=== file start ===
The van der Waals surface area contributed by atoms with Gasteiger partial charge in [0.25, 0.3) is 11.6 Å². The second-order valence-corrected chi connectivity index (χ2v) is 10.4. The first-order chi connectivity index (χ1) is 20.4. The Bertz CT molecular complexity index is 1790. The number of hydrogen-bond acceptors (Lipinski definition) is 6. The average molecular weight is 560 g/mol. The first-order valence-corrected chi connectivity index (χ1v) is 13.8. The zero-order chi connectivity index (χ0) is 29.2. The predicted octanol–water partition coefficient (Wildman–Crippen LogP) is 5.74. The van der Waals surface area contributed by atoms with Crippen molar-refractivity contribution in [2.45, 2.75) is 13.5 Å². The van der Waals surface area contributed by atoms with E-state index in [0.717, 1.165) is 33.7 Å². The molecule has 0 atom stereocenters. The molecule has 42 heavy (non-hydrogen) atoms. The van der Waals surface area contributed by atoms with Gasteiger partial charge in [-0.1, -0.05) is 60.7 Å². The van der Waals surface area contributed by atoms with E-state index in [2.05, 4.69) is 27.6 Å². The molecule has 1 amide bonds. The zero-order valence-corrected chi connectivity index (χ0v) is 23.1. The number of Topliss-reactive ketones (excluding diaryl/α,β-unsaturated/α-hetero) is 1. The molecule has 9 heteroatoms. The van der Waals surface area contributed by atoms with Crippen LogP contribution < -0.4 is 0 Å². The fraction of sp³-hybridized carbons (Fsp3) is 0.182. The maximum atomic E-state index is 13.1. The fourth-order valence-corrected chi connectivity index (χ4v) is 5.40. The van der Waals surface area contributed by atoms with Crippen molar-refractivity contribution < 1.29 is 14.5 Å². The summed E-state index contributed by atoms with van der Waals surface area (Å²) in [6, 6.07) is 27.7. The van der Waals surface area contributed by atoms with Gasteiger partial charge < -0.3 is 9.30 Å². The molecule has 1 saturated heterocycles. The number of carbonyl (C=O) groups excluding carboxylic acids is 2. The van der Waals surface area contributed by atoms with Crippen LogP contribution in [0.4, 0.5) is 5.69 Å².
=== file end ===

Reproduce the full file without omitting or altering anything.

The van der Waals surface area contributed by atoms with Gasteiger partial charge in [0.25, 0.3) is 11.6 Å². The second-order valence-corrected chi connectivity index (χ2v) is 10.4. The first-order chi connectivity index (χ1) is 20.4. The Bertz CT molecular complexity index is 1790. The number of hydrogen-bond acceptors (Lipinski definition) is 6. The average molecular weight is 560 g/mol. The first-order valence-corrected chi connectivity index (χ1v) is 13.8. The zero-order chi connectivity index (χ0) is 29.2. The predicted octanol–water partition coefficient (Wildman–Crippen LogP) is 5.74. The van der Waals surface area contributed by atoms with Crippen molar-refractivity contribution in [2.45, 2.75) is 13.5 Å². The van der Waals surface area contributed by atoms with E-state index in [0.717, 1.165) is 33.7 Å². The molecule has 0 atom stereocenters. The molecule has 42 heavy (non-hydrogen) atoms. The van der Waals surface area contributed by atoms with Gasteiger partial charge in [-0.1, -0.05) is 60.7 Å². The van der Waals surface area contributed by atoms with E-state index in [2.05, 4.69) is 27.6 Å². The molecule has 1 amide bonds. The zero-order valence-corrected chi connectivity index (χ0v) is 23.1. The number of Topliss-reactive ketones (excluding diaryl/α,β-unsaturated/α-hetero) is 1. The molecule has 9 heteroatoms. The van der Waals surface area contributed by atoms with Crippen LogP contribution < -0.4 is 0 Å². The fraction of sp³-hybridized carbons (Fsp3) is 0.182. The maximum atomic E-state index is 13.1. The fourth-order valence-corrected chi connectivity index (χ4v) is 5.40. The van der Waals surface area contributed by atoms with Crippen molar-refractivity contribution < 1.29 is 14.5 Å². The summed E-state index contributed by atoms with van der Waals surface area (Å²) in [6, 6.07) is 27.7. The van der Waals surface area contributed by atoms with Gasteiger partial charge < -0.3 is 9.30 Å². The molecule has 1 saturated heterocycles. The number of carbonyl (C=O) groups excluding carboxylic acids is 2. The van der Waals surface area contributed by atoms with Crippen LogP contribution in [0.4, 0.5) is 5.69 Å².